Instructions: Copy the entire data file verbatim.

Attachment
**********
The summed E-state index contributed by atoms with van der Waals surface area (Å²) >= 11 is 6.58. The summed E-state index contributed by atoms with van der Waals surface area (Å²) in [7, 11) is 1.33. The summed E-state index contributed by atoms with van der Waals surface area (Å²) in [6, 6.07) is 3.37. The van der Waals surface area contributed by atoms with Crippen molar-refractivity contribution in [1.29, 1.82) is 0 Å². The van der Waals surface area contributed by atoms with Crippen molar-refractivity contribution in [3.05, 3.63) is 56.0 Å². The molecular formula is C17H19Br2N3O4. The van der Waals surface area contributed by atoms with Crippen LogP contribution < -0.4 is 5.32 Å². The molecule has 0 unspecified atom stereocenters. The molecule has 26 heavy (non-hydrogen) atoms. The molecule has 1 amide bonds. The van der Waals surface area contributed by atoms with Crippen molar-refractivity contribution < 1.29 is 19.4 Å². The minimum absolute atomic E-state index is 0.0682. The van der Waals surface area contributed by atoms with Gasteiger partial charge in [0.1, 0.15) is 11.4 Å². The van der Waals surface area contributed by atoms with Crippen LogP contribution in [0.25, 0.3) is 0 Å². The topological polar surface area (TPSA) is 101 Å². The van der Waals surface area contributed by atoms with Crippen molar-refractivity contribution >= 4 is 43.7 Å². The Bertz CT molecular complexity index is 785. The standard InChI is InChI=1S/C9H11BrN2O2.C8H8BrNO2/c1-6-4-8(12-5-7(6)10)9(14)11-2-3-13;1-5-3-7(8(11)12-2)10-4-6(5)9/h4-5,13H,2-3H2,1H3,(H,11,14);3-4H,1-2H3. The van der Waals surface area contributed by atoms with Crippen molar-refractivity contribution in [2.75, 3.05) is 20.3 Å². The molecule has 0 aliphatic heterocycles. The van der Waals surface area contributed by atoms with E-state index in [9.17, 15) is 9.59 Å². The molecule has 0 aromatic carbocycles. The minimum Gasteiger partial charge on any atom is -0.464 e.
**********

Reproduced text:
The summed E-state index contributed by atoms with van der Waals surface area (Å²) >= 11 is 6.58. The summed E-state index contributed by atoms with van der Waals surface area (Å²) in [7, 11) is 1.33. The summed E-state index contributed by atoms with van der Waals surface area (Å²) in [6, 6.07) is 3.37. The van der Waals surface area contributed by atoms with Crippen molar-refractivity contribution in [1.29, 1.82) is 0 Å². The van der Waals surface area contributed by atoms with Crippen molar-refractivity contribution in [3.05, 3.63) is 56.0 Å². The molecular formula is C17H19Br2N3O4. The van der Waals surface area contributed by atoms with Crippen LogP contribution < -0.4 is 5.32 Å². The molecule has 0 unspecified atom stereocenters. The molecule has 26 heavy (non-hydrogen) atoms. The molecule has 1 amide bonds. The van der Waals surface area contributed by atoms with Crippen molar-refractivity contribution < 1.29 is 19.4 Å². The minimum absolute atomic E-state index is 0.0682. The van der Waals surface area contributed by atoms with Gasteiger partial charge in [0.1, 0.15) is 11.4 Å². The van der Waals surface area contributed by atoms with Crippen LogP contribution in [0.25, 0.3) is 0 Å². The topological polar surface area (TPSA) is 101 Å². The van der Waals surface area contributed by atoms with Crippen molar-refractivity contribution >= 4 is 43.7 Å². The Bertz CT molecular complexity index is 785. The standard InChI is InChI=1S/C9H11BrN2O2.C8H8BrNO2/c1-6-4-8(12-5-7(6)10)9(14)11-2-3-13;1-5-3-7(8(11)12-2)10-4-6(5)9/h4-5,13H,2-3H2,1H3,(H,11,14);3-4H,1-2H3. The van der Waals surface area contributed by atoms with Crippen molar-refractivity contribution in [2.75, 3.05) is 20.3 Å². The molecule has 0 aliphatic heterocycles. The van der Waals surface area contributed by atoms with E-state index in [9.17, 15) is 9.59 Å². The molecule has 0 aromatic carbocycles. The minimum Gasteiger partial charge on any atom is -0.464 e.